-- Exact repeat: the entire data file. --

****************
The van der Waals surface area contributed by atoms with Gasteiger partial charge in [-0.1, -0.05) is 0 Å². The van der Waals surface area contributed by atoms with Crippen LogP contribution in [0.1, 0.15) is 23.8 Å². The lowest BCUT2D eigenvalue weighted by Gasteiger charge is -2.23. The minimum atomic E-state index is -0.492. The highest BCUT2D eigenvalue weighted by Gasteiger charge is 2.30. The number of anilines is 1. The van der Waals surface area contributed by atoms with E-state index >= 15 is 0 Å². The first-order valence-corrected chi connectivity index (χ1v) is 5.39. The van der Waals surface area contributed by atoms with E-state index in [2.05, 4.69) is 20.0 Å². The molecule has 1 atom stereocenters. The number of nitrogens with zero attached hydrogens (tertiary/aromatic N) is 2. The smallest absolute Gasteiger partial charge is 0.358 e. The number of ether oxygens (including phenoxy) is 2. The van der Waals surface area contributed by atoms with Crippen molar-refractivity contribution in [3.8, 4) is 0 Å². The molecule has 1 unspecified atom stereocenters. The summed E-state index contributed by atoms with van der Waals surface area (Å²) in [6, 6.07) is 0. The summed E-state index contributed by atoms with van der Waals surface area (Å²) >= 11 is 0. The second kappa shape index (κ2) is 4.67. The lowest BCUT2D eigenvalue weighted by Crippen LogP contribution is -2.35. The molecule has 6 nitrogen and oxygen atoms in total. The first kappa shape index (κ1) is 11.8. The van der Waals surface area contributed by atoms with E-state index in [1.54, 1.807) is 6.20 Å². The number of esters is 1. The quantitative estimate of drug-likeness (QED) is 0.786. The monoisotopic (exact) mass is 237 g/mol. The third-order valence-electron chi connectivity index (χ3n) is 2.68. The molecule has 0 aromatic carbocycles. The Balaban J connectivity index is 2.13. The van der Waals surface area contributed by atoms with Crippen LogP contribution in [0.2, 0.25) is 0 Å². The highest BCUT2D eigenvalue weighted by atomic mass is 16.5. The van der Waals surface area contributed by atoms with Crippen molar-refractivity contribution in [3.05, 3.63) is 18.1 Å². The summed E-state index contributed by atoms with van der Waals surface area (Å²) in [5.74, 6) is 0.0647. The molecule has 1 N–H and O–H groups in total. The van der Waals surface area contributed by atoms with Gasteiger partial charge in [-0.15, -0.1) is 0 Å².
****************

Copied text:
The van der Waals surface area contributed by atoms with Gasteiger partial charge in [-0.1, -0.05) is 0 Å². The van der Waals surface area contributed by atoms with Crippen LogP contribution in [0.1, 0.15) is 23.8 Å². The lowest BCUT2D eigenvalue weighted by Gasteiger charge is -2.23. The minimum atomic E-state index is -0.492. The highest BCUT2D eigenvalue weighted by Gasteiger charge is 2.30. The number of anilines is 1. The van der Waals surface area contributed by atoms with E-state index >= 15 is 0 Å². The first-order valence-corrected chi connectivity index (χ1v) is 5.39. The van der Waals surface area contributed by atoms with E-state index in [2.05, 4.69) is 20.0 Å². The molecule has 1 atom stereocenters. The number of nitrogens with zero attached hydrogens (tertiary/aromatic N) is 2. The smallest absolute Gasteiger partial charge is 0.358 e. The number of ether oxygens (including phenoxy) is 2. The van der Waals surface area contributed by atoms with Crippen molar-refractivity contribution in [3.8, 4) is 0 Å². The molecule has 1 unspecified atom stereocenters. The summed E-state index contributed by atoms with van der Waals surface area (Å²) in [6, 6.07) is 0. The summed E-state index contributed by atoms with van der Waals surface area (Å²) >= 11 is 0. The second kappa shape index (κ2) is 4.67. The lowest BCUT2D eigenvalue weighted by Crippen LogP contribution is -2.35. The molecule has 6 nitrogen and oxygen atoms in total. The first kappa shape index (κ1) is 11.8. The van der Waals surface area contributed by atoms with E-state index in [1.54, 1.807) is 6.20 Å². The number of esters is 1. The quantitative estimate of drug-likeness (QED) is 0.786. The monoisotopic (exact) mass is 237 g/mol. The third-order valence-electron chi connectivity index (χ3n) is 2.68. The molecule has 0 aromatic carbocycles. The Balaban J connectivity index is 2.13. The van der Waals surface area contributed by atoms with Crippen LogP contribution in [0.2, 0.25) is 0 Å². The highest BCUT2D eigenvalue weighted by atomic mass is 16.5. The van der Waals surface area contributed by atoms with Crippen molar-refractivity contribution in [3.05, 3.63) is 18.1 Å². The summed E-state index contributed by atoms with van der Waals surface area (Å²) in [5.74, 6) is 0.0647. The molecule has 1 N–H and O–H groups in total. The van der Waals surface area contributed by atoms with Gasteiger partial charge in [-0.15, -0.1) is 0 Å².